Now Prozac Battles Dark Dreams That Khmer Rouge Left
It is a quarter century since the Khmer Rouge was driven from power after causing the deaths of 1.7 million people from 1975 to 1979 through execution, starvation or overwork. "Until today, most people don't realize they have psychological problems," Dr. Ka Sunbunaut said in an interview. "They don't understand about trauma. Mostly, they believe it is all related to karma."
Now, though, people here are increasingly turning to drugs like Prozac and Valium, which are expensive but available without a prescription. Dr. Ka Sunbunaut said most of the medicines he prescribed were generic drugs manufactured in Asia.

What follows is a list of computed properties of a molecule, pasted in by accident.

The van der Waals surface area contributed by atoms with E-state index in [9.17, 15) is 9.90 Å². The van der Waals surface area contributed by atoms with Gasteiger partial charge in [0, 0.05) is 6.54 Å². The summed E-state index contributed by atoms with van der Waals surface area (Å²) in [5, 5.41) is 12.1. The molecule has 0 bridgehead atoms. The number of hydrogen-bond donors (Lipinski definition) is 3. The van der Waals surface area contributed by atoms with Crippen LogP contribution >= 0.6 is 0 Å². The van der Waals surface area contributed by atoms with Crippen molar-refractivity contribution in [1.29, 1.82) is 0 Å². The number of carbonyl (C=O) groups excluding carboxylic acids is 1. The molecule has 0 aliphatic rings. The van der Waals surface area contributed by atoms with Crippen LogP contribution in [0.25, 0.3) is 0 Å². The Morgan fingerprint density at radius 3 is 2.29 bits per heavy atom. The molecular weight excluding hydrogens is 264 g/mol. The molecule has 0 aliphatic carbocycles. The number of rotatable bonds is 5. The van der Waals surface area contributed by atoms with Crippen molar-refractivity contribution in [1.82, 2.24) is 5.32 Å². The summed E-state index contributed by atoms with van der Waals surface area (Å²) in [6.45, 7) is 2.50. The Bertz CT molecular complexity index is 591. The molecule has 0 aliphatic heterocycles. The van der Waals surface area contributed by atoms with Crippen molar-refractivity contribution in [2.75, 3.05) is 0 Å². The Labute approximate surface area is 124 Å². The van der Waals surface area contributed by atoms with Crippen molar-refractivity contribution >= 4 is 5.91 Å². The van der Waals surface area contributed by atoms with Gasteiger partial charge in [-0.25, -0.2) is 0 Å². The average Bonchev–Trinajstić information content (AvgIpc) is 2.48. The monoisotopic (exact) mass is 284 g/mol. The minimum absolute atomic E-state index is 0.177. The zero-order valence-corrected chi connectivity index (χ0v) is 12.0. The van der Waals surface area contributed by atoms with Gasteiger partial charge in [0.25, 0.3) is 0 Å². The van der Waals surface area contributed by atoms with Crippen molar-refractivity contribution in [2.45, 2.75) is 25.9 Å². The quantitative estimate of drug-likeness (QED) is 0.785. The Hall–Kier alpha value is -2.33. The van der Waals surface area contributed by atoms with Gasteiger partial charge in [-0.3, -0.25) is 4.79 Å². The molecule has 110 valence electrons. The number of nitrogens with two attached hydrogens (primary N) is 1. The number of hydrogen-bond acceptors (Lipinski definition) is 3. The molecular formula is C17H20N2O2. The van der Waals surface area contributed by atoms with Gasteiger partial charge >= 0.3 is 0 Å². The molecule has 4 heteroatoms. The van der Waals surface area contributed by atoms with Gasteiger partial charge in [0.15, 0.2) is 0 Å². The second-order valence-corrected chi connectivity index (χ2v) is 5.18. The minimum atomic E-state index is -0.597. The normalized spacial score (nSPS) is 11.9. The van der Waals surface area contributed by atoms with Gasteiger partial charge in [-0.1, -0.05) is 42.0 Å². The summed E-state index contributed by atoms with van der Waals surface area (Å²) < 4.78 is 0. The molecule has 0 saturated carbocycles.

"He gave me holy medicine," said Preap Phal Theary, 52, a wholesale rice dealer and former French teacher. "It is a holy medicine. It has changed my life. I've become a normal person instead of a sick person."
She said that before being treated, she had blackouts and intestinal problems. She had convulsions, and passed out whenever she went to the bathroom, she said.
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